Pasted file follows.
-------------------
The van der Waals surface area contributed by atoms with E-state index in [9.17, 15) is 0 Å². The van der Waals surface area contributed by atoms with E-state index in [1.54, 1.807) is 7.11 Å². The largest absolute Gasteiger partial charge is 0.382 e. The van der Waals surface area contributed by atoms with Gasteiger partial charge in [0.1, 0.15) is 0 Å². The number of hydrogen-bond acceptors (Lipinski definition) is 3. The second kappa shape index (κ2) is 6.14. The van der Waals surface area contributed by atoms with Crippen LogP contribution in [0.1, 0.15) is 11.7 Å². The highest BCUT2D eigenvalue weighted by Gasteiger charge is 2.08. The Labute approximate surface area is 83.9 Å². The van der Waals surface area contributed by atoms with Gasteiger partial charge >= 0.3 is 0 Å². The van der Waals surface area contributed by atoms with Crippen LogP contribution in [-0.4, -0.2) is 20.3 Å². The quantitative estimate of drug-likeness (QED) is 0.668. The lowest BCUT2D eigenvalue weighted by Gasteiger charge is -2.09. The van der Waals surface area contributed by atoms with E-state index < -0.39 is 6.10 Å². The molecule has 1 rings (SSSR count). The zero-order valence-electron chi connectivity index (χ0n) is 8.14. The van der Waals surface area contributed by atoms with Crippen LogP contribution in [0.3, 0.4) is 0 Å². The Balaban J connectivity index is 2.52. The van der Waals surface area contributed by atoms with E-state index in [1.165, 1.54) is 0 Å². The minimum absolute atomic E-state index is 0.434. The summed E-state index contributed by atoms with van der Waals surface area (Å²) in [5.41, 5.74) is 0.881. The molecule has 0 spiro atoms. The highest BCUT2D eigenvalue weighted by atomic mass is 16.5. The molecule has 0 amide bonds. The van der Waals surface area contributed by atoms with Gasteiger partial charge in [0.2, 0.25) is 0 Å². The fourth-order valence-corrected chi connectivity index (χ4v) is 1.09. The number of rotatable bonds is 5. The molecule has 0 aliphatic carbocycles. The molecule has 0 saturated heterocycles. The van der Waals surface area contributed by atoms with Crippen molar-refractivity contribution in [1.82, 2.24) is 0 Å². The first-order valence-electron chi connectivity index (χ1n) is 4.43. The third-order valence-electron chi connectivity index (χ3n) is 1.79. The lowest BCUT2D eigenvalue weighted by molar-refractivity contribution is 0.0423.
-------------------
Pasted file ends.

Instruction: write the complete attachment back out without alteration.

The van der Waals surface area contributed by atoms with E-state index in [9.17, 15) is 0 Å². The van der Waals surface area contributed by atoms with E-state index in [1.54, 1.807) is 7.11 Å². The largest absolute Gasteiger partial charge is 0.382 e. The van der Waals surface area contributed by atoms with Gasteiger partial charge in [0.1, 0.15) is 0 Å². The number of hydrogen-bond acceptors (Lipinski definition) is 3. The second kappa shape index (κ2) is 6.14. The van der Waals surface area contributed by atoms with Crippen LogP contribution in [0.1, 0.15) is 11.7 Å². The highest BCUT2D eigenvalue weighted by Gasteiger charge is 2.08. The Labute approximate surface area is 83.9 Å². The van der Waals surface area contributed by atoms with Gasteiger partial charge >= 0.3 is 0 Å². The van der Waals surface area contributed by atoms with Crippen LogP contribution in [-0.4, -0.2) is 20.3 Å². The quantitative estimate of drug-likeness (QED) is 0.668. The lowest BCUT2D eigenvalue weighted by Gasteiger charge is -2.09. The van der Waals surface area contributed by atoms with E-state index < -0.39 is 6.10 Å². The molecule has 1 rings (SSSR count). The zero-order valence-electron chi connectivity index (χ0n) is 8.14. The van der Waals surface area contributed by atoms with Crippen LogP contribution in [0.3, 0.4) is 0 Å². The Balaban J connectivity index is 2.52. The van der Waals surface area contributed by atoms with E-state index in [1.165, 1.54) is 0 Å². The minimum absolute atomic E-state index is 0.434. The summed E-state index contributed by atoms with van der Waals surface area (Å²) in [5.41, 5.74) is 0.881. The molecule has 0 spiro atoms. The highest BCUT2D eigenvalue weighted by atomic mass is 16.5. The molecule has 0 amide bonds. The van der Waals surface area contributed by atoms with Gasteiger partial charge in [0.2, 0.25) is 0 Å². The fourth-order valence-corrected chi connectivity index (χ4v) is 1.09. The number of rotatable bonds is 5. The molecule has 0 aliphatic carbocycles. The molecule has 0 saturated heterocycles. The van der Waals surface area contributed by atoms with Crippen molar-refractivity contribution in [1.82, 2.24) is 0 Å². The first-order valence-electron chi connectivity index (χ1n) is 4.43. The third-order valence-electron chi connectivity index (χ3n) is 1.79. The lowest BCUT2D eigenvalue weighted by molar-refractivity contribution is 0.0423.